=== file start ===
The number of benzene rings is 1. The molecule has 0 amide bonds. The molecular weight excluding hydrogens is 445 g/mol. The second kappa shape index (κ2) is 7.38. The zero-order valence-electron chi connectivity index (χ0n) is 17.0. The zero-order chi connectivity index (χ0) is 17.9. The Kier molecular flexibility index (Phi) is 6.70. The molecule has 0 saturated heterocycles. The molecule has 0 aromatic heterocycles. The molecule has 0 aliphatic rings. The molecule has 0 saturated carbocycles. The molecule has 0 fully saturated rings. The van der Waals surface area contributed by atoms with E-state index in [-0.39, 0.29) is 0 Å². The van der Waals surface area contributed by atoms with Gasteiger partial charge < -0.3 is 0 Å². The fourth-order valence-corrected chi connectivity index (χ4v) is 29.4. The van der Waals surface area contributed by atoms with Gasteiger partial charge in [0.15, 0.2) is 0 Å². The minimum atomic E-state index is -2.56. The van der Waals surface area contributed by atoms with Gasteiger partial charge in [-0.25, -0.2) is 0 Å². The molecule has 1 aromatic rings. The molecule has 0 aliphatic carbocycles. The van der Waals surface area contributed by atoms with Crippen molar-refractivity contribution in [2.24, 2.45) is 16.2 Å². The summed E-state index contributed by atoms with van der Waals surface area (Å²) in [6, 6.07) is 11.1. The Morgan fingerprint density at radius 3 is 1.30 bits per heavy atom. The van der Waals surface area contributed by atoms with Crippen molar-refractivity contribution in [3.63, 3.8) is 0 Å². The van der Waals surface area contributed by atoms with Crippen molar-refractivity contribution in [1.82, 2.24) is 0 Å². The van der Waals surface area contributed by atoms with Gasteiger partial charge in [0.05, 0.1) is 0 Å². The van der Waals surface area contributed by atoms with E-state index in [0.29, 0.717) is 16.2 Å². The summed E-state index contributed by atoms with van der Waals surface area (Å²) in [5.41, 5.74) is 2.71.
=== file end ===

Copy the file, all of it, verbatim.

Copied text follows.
The number of benzene rings is 1. The molecule has 0 amide bonds. The molecular weight excluding hydrogens is 445 g/mol. The second kappa shape index (κ2) is 7.38. The zero-order valence-electron chi connectivity index (χ0n) is 17.0. The zero-order chi connectivity index (χ0) is 17.9. The Kier molecular flexibility index (Phi) is 6.70. The molecule has 0 saturated heterocycles. The molecule has 0 aromatic heterocycles. The molecule has 0 aliphatic rings. The molecule has 0 saturated carbocycles. The molecule has 0 fully saturated rings. The van der Waals surface area contributed by atoms with E-state index in [-0.39, 0.29) is 0 Å². The van der Waals surface area contributed by atoms with Gasteiger partial charge < -0.3 is 0 Å². The fourth-order valence-corrected chi connectivity index (χ4v) is 29.4. The van der Waals surface area contributed by atoms with Gasteiger partial charge in [0.15, 0.2) is 0 Å². The minimum atomic E-state index is -2.56. The van der Waals surface area contributed by atoms with Gasteiger partial charge in [-0.25, -0.2) is 0 Å². The molecule has 1 aromatic rings. The molecule has 0 aliphatic carbocycles. The van der Waals surface area contributed by atoms with Crippen molar-refractivity contribution in [2.24, 2.45) is 16.2 Å². The summed E-state index contributed by atoms with van der Waals surface area (Å²) in [6, 6.07) is 11.1. The Morgan fingerprint density at radius 3 is 1.30 bits per heavy atom. The van der Waals surface area contributed by atoms with Crippen molar-refractivity contribution in [3.63, 3.8) is 0 Å². The van der Waals surface area contributed by atoms with Crippen molar-refractivity contribution in [1.82, 2.24) is 0 Å². The van der Waals surface area contributed by atoms with Gasteiger partial charge in [0.05, 0.1) is 0 Å². The van der Waals surface area contributed by atoms with E-state index in [0.29, 0.717) is 16.2 Å². The summed E-state index contributed by atoms with van der Waals surface area (Å²) in [5.41, 5.74) is 2.71.